EGU General Assembly 2021
© Author(s) 2021. This work is distributed under
the Creative Commons Attribution 4.0 License.

EUFAR: the European Facility for Airborne Research

Philip Brown1 and Elisabeth Gerard2
Philip Brown and Elisabeth Gerard
  • 1Met Office, Observation-Based Research, EXETER, United Kingdom of Great Britain – England, Scotland, Wales (
  • 2Meteo-France, 42 avenue G. Coriolis, 31057 Toulouse Cedex 1, FRANCE (

Since its creation in 2000, the European Facility for Airborne Research, EUFAR, evolved into the central network for the airborne research community in Europe. From the beginning until 2018, EUFAR has received funding within the different Framework Programmes of the European Commission. In January 2018, EUFAR became an AISBL (international non-profit association under Belgian law) establishing EUFAR as an independent legal structure and ensuring EUFAR’s future.

Via EUFAR Transnational Access, a range of aircraft and instrumentation has been made available to European researchers who do not have access to a suitable research infrastructure in their home country. This has provided both a comprehensive range of atmospheric in-situ measurements together with a variety of remote-sensing instruments and hyperspectral imagers for studies of land or water surfaces, vegetation etc. Examples of successful TA activities will be shown. In order that researchers should continue in future to have access to the most appropriate research aircraft and instrumentation to meet their science objectives independently of EC funding, EUFAR is now working to develop principles of Open Access (OA).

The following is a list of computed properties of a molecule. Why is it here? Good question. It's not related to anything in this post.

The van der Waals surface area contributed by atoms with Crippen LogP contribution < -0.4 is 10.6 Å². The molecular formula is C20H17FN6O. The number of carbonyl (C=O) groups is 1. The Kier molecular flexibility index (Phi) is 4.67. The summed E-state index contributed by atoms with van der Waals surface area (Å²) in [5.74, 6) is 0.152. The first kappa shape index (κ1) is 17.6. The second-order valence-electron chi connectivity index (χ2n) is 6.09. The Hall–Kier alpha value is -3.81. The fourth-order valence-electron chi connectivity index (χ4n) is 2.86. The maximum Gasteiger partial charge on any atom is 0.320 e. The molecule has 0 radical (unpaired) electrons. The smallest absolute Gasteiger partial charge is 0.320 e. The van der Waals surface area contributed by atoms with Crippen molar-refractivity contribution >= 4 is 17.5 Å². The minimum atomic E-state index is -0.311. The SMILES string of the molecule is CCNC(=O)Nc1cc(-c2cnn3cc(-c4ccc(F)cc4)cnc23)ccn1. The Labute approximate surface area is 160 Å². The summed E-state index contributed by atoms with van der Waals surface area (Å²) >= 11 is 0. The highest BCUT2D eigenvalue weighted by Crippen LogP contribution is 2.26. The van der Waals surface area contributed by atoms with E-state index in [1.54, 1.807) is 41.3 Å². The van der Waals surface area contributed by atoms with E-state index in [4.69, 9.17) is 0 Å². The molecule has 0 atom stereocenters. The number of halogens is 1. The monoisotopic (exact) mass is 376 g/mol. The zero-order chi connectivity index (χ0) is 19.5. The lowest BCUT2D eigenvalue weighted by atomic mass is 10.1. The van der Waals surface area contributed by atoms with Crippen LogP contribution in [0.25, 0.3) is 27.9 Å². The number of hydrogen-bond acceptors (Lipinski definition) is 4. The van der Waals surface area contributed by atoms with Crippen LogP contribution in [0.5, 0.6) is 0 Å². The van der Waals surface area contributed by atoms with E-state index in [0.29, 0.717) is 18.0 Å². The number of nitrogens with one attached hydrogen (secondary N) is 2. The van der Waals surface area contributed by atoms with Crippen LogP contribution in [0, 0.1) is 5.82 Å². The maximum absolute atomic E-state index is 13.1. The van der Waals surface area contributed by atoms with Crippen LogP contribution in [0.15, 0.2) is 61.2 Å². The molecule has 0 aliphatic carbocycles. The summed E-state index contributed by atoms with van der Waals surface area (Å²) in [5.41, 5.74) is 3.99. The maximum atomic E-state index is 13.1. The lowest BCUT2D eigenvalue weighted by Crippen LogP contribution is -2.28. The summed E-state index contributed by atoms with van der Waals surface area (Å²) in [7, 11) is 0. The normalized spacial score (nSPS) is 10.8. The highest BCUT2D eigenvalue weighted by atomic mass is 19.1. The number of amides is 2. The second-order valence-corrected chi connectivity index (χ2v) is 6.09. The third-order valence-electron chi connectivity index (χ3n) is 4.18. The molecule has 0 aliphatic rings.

EUFAR supports Expert Working Group meetings to exchange knowledge and promote best practice across the range of activities involved in airborne research. These cover, for example, instrument developments, data processing software and the scientific uses of airborne data. Via its previous EC funding, EUFAR has been able to support training courses for early-career researchers to introduce them to the use of airborne measurements for environmental research. Where possible, new software tools resulting from these activities are provided openly via the EUFAR website. EUFAR also promotes access to its members' data from airborne platforms and instruments and will be working with the AERIS data centre in France to provide a data portal to assist with this.

This presentation will give an overview of EUFAR, its recent achievements and future plans.

How to cite: Brown, P. and Gerard, E.: EUFAR: the European Facility for Airborne Research, EGU General Assembly 2021, online, 19–30 Apr 2021, EGU21-15741,, 2021.

Display materials

Display link Display file

Comments on the display material

to access the discussion